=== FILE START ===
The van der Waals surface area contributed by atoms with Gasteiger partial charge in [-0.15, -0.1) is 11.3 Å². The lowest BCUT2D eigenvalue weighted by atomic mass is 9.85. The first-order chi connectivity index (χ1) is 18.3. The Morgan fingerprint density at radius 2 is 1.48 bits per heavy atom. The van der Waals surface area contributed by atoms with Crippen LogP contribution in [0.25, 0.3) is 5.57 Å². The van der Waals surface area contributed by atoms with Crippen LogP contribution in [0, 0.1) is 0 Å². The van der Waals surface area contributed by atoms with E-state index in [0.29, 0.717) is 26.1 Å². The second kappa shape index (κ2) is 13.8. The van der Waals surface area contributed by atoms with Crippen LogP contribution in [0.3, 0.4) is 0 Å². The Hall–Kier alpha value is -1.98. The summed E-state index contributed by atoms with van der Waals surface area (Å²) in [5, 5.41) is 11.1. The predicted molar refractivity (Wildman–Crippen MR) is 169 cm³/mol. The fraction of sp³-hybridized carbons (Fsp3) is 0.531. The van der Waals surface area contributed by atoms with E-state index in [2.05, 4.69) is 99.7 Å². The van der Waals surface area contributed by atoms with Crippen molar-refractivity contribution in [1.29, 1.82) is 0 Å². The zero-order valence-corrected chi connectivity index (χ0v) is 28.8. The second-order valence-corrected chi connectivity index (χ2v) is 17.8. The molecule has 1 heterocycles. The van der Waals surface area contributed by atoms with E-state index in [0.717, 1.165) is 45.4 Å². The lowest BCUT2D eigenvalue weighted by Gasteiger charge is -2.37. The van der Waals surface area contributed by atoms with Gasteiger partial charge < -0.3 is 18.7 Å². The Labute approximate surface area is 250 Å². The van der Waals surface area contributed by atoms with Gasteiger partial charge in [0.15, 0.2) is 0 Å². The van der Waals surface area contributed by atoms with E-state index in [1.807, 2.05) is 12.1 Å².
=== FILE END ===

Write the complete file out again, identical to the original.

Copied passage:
The van der Waals surface area contributed by atoms with Gasteiger partial charge in [-0.15, -0.1) is 11.3 Å². The lowest BCUT2D eigenvalue weighted by atomic mass is 9.85. The first-order chi connectivity index (χ1) is 18.3. The Morgan fingerprint density at radius 2 is 1.48 bits per heavy atom. The van der Waals surface area contributed by atoms with Crippen LogP contribution in [0.25, 0.3) is 5.57 Å². The van der Waals surface area contributed by atoms with Crippen LogP contribution in [0, 0.1) is 0 Å². The van der Waals surface area contributed by atoms with E-state index in [0.29, 0.717) is 26.1 Å². The second kappa shape index (κ2) is 13.8. The van der Waals surface area contributed by atoms with Crippen LogP contribution in [0.3, 0.4) is 0 Å². The Hall–Kier alpha value is -1.98. The summed E-state index contributed by atoms with van der Waals surface area (Å²) in [5, 5.41) is 11.1. The predicted molar refractivity (Wildman–Crippen MR) is 169 cm³/mol. The fraction of sp³-hybridized carbons (Fsp3) is 0.531. The van der Waals surface area contributed by atoms with E-state index in [2.05, 4.69) is 99.7 Å². The van der Waals surface area contributed by atoms with Crippen molar-refractivity contribution in [1.29, 1.82) is 0 Å². The zero-order valence-corrected chi connectivity index (χ0v) is 28.8. The second-order valence-corrected chi connectivity index (χ2v) is 17.8. The molecule has 1 heterocycles. The van der Waals surface area contributed by atoms with E-state index in [0.717, 1.165) is 45.4 Å². The lowest BCUT2D eigenvalue weighted by Gasteiger charge is -2.37. The van der Waals surface area contributed by atoms with Gasteiger partial charge < -0.3 is 18.7 Å². The Labute approximate surface area is 250 Å². The van der Waals surface area contributed by atoms with Gasteiger partial charge in [0.15, 0.2) is 0 Å². The van der Waals surface area contributed by atoms with E-state index in [1.807, 2.05) is 12.1 Å².